Cloud migration rises to top as central IT investment for driving IaaS and PaaS adoption

Cloud migration rises to top as central IT investment for driving IaaS and PaaS

Key Insights

The pandemic has laid bare the benefits of the cloud, serving as a proof point for the central role cloud plays in supporting organizations’ short- and long-term digital transformation road maps.

COVID-19 has dramatically accelerated the timeline for cloud adoption for many organizations, with public cloud as the most common method of delivery for IaaS and PaaS workloads.

The use of cloud professional services will continue to grow due to the challenges of migrating increasingly complex workloads to the cloud while working in a remote environment.

TBR’s Cloud Applications Customer Research tracks how customers are modernizing application environments and choosing between different cloud delivery methods. Leveraging in-depth conversations between TBR and enterprise customers, the Cloud Infrastructure & Platforms Customer Research provides subscribers with actionable insight that they can use to better understand their customers’ behavior and win cloud infrastructure deals. Topics covered for both reports include public, private and hybrid delivery options; decision-making involvement and criteria; leading vendor perception; field positioning and competition guides; and the impact of emerging trends (e.g., containers, security, platforms).

Vendors pursue tactical run-the-business engagements to help clients react to COVID-19 and maintain operations

Management consulting market summary


The COVID-19 pandemic will continue to pressure discretionary spending and challenge vendors’ interactions with clients due to social distancing and travel restrictions. The vendors that will succeed are the ones that immediately adjusted their portfolios and service delivery models to accommodate clients’ pandemic-related run-the-business challenges and are now looking ahead to provide services to support clients in the post-pandemic world. TBR expects vendors to master the hybrid engagement model, navigate more smartly through the technology alliance ecosystem, deliver digital transformations and expand activities around decarbonization to recover ground lost in 2020.


Hybrid sales and service delivery, in which consultancies interact with clients both virtually and face-to-face, existed before the COVID-19 pandemic spread across the world in 2020; however, the dramatic difference from pre-pandemic days is the universal acceptance that hybrid engagements are a necessary and valuable way to conduct business. Vendors are now more adept at delivering services in person and remotely and have made collaborative technologies a natural extension of the job. Clients now receive services and adapt to different ways of working, recognizing that value in a services relationship can be sustained without face-to-face encounters. In 2021 IT services vendors and management consultancies that perfect the hybrid engagement model will outperform peers and accelerate consolidation across the IT ecosystem.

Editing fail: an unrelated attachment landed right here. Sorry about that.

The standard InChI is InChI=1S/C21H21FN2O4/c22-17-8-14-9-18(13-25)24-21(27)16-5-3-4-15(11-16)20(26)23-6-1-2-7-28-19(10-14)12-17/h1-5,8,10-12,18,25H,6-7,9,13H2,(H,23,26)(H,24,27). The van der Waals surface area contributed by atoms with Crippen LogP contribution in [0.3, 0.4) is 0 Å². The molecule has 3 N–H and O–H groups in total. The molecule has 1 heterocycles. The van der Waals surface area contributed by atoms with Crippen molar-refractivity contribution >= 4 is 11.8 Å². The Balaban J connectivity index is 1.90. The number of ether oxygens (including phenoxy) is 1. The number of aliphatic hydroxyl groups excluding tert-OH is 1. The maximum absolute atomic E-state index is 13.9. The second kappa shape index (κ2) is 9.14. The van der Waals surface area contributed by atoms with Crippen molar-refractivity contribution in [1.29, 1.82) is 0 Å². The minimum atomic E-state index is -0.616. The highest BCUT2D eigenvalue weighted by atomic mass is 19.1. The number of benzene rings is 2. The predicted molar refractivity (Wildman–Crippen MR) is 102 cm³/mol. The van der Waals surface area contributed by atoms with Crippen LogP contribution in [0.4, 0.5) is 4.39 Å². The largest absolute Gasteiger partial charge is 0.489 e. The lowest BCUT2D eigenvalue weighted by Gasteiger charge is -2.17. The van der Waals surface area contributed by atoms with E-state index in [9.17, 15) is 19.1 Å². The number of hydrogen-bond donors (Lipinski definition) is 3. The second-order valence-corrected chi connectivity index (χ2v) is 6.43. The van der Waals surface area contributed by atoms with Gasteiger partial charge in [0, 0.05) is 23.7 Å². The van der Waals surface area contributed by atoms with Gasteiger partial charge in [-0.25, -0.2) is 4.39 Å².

Market overview

TBR expects benchmarked vendors in the management consulting segment to increase revenue 0.9% year-to-year in 2020, a growth trend that will continue to surpass that of benchmarked IT services vendors in TBR’s IT Services Vendor Benchmark, which we expect to decrease 1.7% year-to-year in 2020. The Big Four vendor group will remain the largest revenue contributor at 55.2% of benchmarked revenue in 2020; however, strategy-led vendors will increase their market share by 50 basis points year-to-year to 28.6%. Solutions-led companies, the Big Four and strategy-led firms are all expanding their technology capabilities, intellectual property assets and managed services capabilities to address clients’ run-the-business needs with holistic capabilities.

Total Benchmarked Management Consulting Revenue 2015-2020E

The Management Consulting Benchmark provides key service line, regional, vertical and operational data and analysis for 13 leading management consulting firms. The research program also includes a deep dive into 11 vendors’ management consulting business strategies as well as SWOT analysis.